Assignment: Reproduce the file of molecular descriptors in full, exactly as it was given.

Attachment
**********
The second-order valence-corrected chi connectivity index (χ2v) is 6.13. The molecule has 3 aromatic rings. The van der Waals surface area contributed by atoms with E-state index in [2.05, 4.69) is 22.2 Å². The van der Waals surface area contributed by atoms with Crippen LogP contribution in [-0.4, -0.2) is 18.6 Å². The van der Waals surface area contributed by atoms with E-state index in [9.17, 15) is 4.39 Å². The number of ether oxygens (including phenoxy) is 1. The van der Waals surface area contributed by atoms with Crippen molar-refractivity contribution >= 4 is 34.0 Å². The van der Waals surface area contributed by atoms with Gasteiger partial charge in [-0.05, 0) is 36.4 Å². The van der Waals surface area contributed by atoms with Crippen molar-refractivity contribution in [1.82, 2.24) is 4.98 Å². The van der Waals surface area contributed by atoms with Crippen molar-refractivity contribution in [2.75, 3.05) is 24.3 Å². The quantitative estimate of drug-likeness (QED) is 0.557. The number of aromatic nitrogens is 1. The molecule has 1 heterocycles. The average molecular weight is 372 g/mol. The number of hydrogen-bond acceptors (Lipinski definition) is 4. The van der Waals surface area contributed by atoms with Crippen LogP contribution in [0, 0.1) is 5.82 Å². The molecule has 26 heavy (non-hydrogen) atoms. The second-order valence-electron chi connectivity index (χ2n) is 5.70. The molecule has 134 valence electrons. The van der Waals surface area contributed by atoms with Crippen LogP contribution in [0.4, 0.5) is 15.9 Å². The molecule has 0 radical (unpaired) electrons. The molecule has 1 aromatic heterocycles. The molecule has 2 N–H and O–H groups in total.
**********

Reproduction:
The second-order valence-corrected chi connectivity index (χ2v) is 6.13. The molecule has 3 aromatic rings. The van der Waals surface area contributed by atoms with E-state index in [2.05, 4.69) is 22.2 Å². The van der Waals surface area contributed by atoms with Crippen LogP contribution in [-0.4, -0.2) is 18.6 Å². The van der Waals surface area contributed by atoms with E-state index in [9.17, 15) is 4.39 Å². The number of ether oxygens (including phenoxy) is 1. The van der Waals surface area contributed by atoms with Crippen molar-refractivity contribution >= 4 is 34.0 Å². The van der Waals surface area contributed by atoms with Gasteiger partial charge in [-0.05, 0) is 36.4 Å². The van der Waals surface area contributed by atoms with Crippen molar-refractivity contribution in [1.82, 2.24) is 4.98 Å². The van der Waals surface area contributed by atoms with Crippen molar-refractivity contribution in [2.75, 3.05) is 24.3 Å². The quantitative estimate of drug-likeness (QED) is 0.557. The number of aromatic nitrogens is 1. The molecule has 1 heterocycles. The average molecular weight is 372 g/mol. The number of hydrogen-bond acceptors (Lipinski definition) is 4. The van der Waals surface area contributed by atoms with Crippen LogP contribution in [0, 0.1) is 5.82 Å². The molecule has 26 heavy (non-hydrogen) atoms. The second-order valence-electron chi connectivity index (χ2n) is 5.70. The molecule has 134 valence electrons. The van der Waals surface area contributed by atoms with Crippen LogP contribution in [0.4, 0.5) is 15.9 Å². The molecule has 0 radical (unpaired) electrons. The molecule has 1 aromatic heterocycles. The molecule has 2 N–H and O–H groups in total.